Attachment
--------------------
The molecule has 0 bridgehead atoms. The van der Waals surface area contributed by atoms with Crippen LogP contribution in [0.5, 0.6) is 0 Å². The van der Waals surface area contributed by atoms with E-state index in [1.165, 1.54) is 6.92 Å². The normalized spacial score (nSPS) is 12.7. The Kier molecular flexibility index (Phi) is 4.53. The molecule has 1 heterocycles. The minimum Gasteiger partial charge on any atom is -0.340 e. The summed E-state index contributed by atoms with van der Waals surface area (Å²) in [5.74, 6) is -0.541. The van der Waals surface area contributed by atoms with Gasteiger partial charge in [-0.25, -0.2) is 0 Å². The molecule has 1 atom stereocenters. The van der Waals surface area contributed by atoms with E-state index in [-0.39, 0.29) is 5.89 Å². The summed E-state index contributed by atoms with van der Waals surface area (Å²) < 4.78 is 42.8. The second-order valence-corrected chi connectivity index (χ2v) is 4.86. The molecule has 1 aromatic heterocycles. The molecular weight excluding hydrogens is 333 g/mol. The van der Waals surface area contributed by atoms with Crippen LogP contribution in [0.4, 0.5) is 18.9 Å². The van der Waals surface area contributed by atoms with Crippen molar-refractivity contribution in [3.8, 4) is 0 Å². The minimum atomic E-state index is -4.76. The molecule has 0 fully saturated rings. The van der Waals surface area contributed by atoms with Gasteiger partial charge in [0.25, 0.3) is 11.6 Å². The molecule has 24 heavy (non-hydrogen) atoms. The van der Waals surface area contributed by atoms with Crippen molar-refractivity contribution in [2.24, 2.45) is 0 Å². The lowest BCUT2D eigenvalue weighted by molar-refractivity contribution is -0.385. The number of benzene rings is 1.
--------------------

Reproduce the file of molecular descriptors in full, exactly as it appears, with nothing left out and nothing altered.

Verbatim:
The molecule has 0 bridgehead atoms. The van der Waals surface area contributed by atoms with Crippen LogP contribution in [0.5, 0.6) is 0 Å². The van der Waals surface area contributed by atoms with E-state index in [1.165, 1.54) is 6.92 Å². The normalized spacial score (nSPS) is 12.7. The Kier molecular flexibility index (Phi) is 4.53. The molecule has 1 heterocycles. The minimum Gasteiger partial charge on any atom is -0.340 e. The summed E-state index contributed by atoms with van der Waals surface area (Å²) in [5.74, 6) is -0.541. The van der Waals surface area contributed by atoms with Gasteiger partial charge in [-0.25, -0.2) is 0 Å². The molecule has 1 atom stereocenters. The van der Waals surface area contributed by atoms with E-state index in [-0.39, 0.29) is 5.89 Å². The summed E-state index contributed by atoms with van der Waals surface area (Å²) < 4.78 is 42.8. The second-order valence-corrected chi connectivity index (χ2v) is 4.86. The molecule has 1 aromatic heterocycles. The molecular weight excluding hydrogens is 333 g/mol. The van der Waals surface area contributed by atoms with Crippen LogP contribution in [0.4, 0.5) is 18.9 Å². The van der Waals surface area contributed by atoms with Crippen molar-refractivity contribution in [3.8, 4) is 0 Å². The minimum atomic E-state index is -4.76. The molecule has 0 fully saturated rings. The van der Waals surface area contributed by atoms with Gasteiger partial charge in [0.25, 0.3) is 11.6 Å². The molecule has 24 heavy (non-hydrogen) atoms. The van der Waals surface area contributed by atoms with Crippen molar-refractivity contribution in [2.24, 2.45) is 0 Å². The lowest BCUT2D eigenvalue weighted by molar-refractivity contribution is -0.385. The number of benzene rings is 1.